He is buried in Royal Leamington Spa, Leamington Spa, Warwickshire.
“60th Rifles (1st Battalion) Private John Divane
Date of Act of Bravery, 10th September, 1857
For distinguished gallantry in heading a successful charge made by the Beeloochee and Seikh Troops on one of the Enemy’s trenches before Delhi, on the 10th of September, 1857. He leaped out of our trenches, closely followed by the Native Troops, and was shot down from the top of the Enemy’s breastworks. Elected by the Privates of the Regiment.”
“9th Lancers, Lance-Corporal W. Goat Date of Act of Bravery, 6th March, 1858
For conspicuous gallantry at Lucknow, on the 6th of March, 1858, in having dismounted, in the presence of a number of the enemy, and taken up the body of Major Smyth, 2nd Dragoon Guards, which he attempted to bring off the field, and after being obliged to relinquish it, being surrounded by the enemy’s cavalry, he went a second time under a heavy fire to recover the body. Despatch from Major-General Sir James Hope Grant, K.C.B., dated 8th April, 1858.”
His surname is misspelt in the original citation.
He died of cancer at Southsea and was buried in Highland Road Cemetery in Portsmouth, plot E, row 5, grave 20. His grave has been reused twice since and a memorial stone was erected in October 2003
Lieutenant and Adjutant (now Captain) Hugh Stewart Cochrane Date of Act of Bravery, 1st April, 1853.
For conspicuous gallantry near Jhansi, on the 1st of April, 1858, when No. 1 Company of the Regiment was ordered to take a gun, in dashing forward at a gallop, under a heavy musketry and artillery fire, driving the enemy from the gun, and keeping possession of it till the Company came up. Also for conspicuous gallantry in attacking the rear-guard of the enemy, when he had three horses shot under him in succession.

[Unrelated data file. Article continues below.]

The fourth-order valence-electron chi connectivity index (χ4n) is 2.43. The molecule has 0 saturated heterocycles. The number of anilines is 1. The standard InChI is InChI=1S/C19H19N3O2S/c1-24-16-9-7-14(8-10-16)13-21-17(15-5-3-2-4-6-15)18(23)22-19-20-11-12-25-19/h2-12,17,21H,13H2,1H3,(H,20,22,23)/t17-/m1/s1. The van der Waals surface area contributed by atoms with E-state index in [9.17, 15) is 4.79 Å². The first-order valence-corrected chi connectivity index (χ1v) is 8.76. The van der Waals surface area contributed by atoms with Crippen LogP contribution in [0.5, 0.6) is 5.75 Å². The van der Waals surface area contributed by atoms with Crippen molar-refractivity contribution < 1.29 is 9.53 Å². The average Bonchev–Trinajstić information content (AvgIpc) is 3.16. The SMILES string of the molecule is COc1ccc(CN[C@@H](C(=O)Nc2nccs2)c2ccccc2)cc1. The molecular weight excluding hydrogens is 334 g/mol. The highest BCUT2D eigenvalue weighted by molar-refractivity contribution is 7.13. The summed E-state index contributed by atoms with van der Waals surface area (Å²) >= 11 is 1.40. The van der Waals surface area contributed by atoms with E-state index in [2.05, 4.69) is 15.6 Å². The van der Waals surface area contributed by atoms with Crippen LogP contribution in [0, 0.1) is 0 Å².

Despatch from Major-General Sir Hugh Henry Rose, G.C.B., dated 23rd April, 1858″
“Commissariat Department (Bengal Establishment). Deputy Assistant Commissary of Ordnance John Buckley Date of Act of Bravery, 11th May, 1857.
For gallant conduct in the defence of the Magazine at Delhi, on the 11th May, 1857″
At the time Buckley was a Deputy Assistant Commissary of Ordnance in the Commissariat Department (Bengal Establishment) of the British East India Company during the Indian Mutiny. He was one of nine men who defended the ammunition storehouse for more than five hours against large numbers of mutineers. When it was evident that there was no hope of outside help coming and the wall was being scaled, they blew up the ammunition which killed many of the mutineers. Five of the defenders died in the explosion and one died shortly afterwards,
He is buried in an unmarked grave in Tower Hamlets Cemetery in London. A headstone was erected on the grave in 2014.
“1st Bengal European Light Cavalry, Lieutenant Hugh Henry Gough.
Date of Acts of Bravery, 12th November, 1857, and 25th February, 1858
Lieutenant Gough, when in command of a party of Hodson’s Horse, near Alumbagh, on the 12th of November, 1857, particularly distinguished himself by his forward bearing in charging across a swamp, and capturing two guns, although defended by a vastly superior body of the enemy. On this occasion he had his horse wounded in two places, and his turban cut through by sword cuts, whilst engaged in combat with three Sepoys.
Lieutenant Gough also particularly distinguished himself, near Jellalabad, Lucknow, on 25 February 1858, by showing a brilliant example to his Regiment, when ordered to charge the enemy’s guns, and by his gallant and forward conduct, he enabled them to effect their object. On this occasion he engaged himself in a series of single combats, until at length he was disabled by a musketball through the leg, while charging two Sepoys with fixed bayonets. Lieutenant Gough on this day had two horses killed under him, a shot through his helmet, and another through his scabbard, besides being severely wounded. “